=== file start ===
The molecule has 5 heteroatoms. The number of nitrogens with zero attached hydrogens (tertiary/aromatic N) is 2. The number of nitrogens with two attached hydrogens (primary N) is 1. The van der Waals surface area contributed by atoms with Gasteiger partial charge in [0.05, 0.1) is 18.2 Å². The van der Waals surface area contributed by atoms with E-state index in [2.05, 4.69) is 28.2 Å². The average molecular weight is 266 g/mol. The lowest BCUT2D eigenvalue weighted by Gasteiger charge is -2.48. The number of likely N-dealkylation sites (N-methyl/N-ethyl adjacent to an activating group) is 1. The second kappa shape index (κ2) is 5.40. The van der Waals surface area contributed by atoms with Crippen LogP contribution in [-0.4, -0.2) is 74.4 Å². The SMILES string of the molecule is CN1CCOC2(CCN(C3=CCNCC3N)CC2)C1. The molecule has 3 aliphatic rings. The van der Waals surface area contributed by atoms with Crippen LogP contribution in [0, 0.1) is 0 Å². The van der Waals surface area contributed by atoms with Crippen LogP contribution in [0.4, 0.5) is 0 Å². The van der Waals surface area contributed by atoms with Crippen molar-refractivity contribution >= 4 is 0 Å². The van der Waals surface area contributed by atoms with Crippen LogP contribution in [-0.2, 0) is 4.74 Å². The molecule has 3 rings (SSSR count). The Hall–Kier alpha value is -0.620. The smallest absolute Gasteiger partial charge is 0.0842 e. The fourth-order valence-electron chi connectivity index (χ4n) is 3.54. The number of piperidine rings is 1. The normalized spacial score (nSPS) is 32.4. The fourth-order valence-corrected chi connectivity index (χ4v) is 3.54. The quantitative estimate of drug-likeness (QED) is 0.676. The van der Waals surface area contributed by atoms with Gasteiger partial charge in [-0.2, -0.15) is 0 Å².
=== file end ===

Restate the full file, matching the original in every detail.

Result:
The molecule has 5 heteroatoms. The number of nitrogens with zero attached hydrogens (tertiary/aromatic N) is 2. The number of nitrogens with two attached hydrogens (primary N) is 1. The van der Waals surface area contributed by atoms with Gasteiger partial charge in [0.05, 0.1) is 18.2 Å². The van der Waals surface area contributed by atoms with E-state index in [2.05, 4.69) is 28.2 Å². The average molecular weight is 266 g/mol. The lowest BCUT2D eigenvalue weighted by Gasteiger charge is -2.48. The number of likely N-dealkylation sites (N-methyl/N-ethyl adjacent to an activating group) is 1. The second kappa shape index (κ2) is 5.40. The van der Waals surface area contributed by atoms with Crippen LogP contribution in [-0.4, -0.2) is 74.4 Å². The SMILES string of the molecule is CN1CCOC2(CCN(C3=CCNCC3N)CC2)C1. The molecule has 3 aliphatic rings. The van der Waals surface area contributed by atoms with Crippen LogP contribution in [0, 0.1) is 0 Å². The van der Waals surface area contributed by atoms with Crippen LogP contribution in [0.4, 0.5) is 0 Å². The van der Waals surface area contributed by atoms with Crippen molar-refractivity contribution >= 4 is 0 Å². The van der Waals surface area contributed by atoms with Crippen LogP contribution in [-0.2, 0) is 4.74 Å². The molecule has 3 rings (SSSR count). The Hall–Kier alpha value is -0.620. The smallest absolute Gasteiger partial charge is 0.0842 e. The fourth-order valence-electron chi connectivity index (χ4n) is 3.54. The number of piperidine rings is 1. The normalized spacial score (nSPS) is 32.4. The fourth-order valence-corrected chi connectivity index (χ4v) is 3.54. The quantitative estimate of drug-likeness (QED) is 0.676. The van der Waals surface area contributed by atoms with Gasteiger partial charge in [-0.2, -0.15) is 0 Å².